Reviewed by Glenn Erickson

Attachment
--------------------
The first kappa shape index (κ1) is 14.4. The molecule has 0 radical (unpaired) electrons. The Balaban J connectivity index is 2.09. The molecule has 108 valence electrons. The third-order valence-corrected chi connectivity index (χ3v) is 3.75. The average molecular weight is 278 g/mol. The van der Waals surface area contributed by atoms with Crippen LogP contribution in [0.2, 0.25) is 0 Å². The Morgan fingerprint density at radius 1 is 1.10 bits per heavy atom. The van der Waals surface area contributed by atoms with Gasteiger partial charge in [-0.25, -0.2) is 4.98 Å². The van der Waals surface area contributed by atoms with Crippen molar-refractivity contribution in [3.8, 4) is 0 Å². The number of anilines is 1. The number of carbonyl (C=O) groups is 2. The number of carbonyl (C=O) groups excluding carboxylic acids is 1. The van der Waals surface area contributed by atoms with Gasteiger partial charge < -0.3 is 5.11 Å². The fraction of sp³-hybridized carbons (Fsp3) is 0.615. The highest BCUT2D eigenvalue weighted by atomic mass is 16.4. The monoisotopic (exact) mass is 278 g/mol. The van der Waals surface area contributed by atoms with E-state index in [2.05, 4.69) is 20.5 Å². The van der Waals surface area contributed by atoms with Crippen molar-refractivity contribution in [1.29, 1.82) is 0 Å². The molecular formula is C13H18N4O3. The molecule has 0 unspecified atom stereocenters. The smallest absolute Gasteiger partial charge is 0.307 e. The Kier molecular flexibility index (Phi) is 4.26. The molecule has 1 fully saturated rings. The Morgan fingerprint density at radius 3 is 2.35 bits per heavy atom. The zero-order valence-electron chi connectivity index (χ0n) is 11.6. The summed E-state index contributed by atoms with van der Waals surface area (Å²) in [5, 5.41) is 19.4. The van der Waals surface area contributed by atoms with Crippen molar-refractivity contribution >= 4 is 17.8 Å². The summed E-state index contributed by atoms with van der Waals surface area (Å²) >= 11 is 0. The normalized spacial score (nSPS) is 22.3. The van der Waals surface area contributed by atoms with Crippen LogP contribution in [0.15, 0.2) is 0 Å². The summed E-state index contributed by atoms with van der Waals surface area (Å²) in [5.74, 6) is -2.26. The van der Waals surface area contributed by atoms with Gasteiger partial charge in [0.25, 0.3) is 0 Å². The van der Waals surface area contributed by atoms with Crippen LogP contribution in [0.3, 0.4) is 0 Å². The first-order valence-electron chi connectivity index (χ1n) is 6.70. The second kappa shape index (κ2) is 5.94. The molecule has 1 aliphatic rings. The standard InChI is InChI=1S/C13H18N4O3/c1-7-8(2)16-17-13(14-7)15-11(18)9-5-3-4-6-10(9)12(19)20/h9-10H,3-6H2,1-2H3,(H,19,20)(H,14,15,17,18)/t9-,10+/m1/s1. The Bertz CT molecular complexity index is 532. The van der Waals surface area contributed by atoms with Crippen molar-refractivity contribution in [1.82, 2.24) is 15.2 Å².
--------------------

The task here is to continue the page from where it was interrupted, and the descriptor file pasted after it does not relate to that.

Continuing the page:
Alfonso Cuarón singlehandedly revived the serious science fiction film with his 2006 tale of a frightening future, Children of Men. Although it has no fantastic content, Cuarón's 2013 Gravity is still science fiction for the simple fact that it presents events in space that haven't yet occurred -- but quite easily could. Presented in 3-D and consisting of an almost unbroken 91-minute special effect, the show's visuals are so sophisticated that for the most of the running time we're never aware that we're watching computer animation, with human faces and bodies pasted into the picture here and there. That's not meant to be a slam -- Gravity is better than photo-real, it's a visually convincing construction guided by intelligence and good taste. 2001: A Space Odyssey will never lose its place as an awesome, original look at the mystery of space, but Gravity benefits from the unlimited plasticity of computer enhanced moviemaking. Unlike Kubrick's future, this show takes place in the here and now, with mostly familiar space hardware -- shuttlecraft, International and National space stations, escape pods.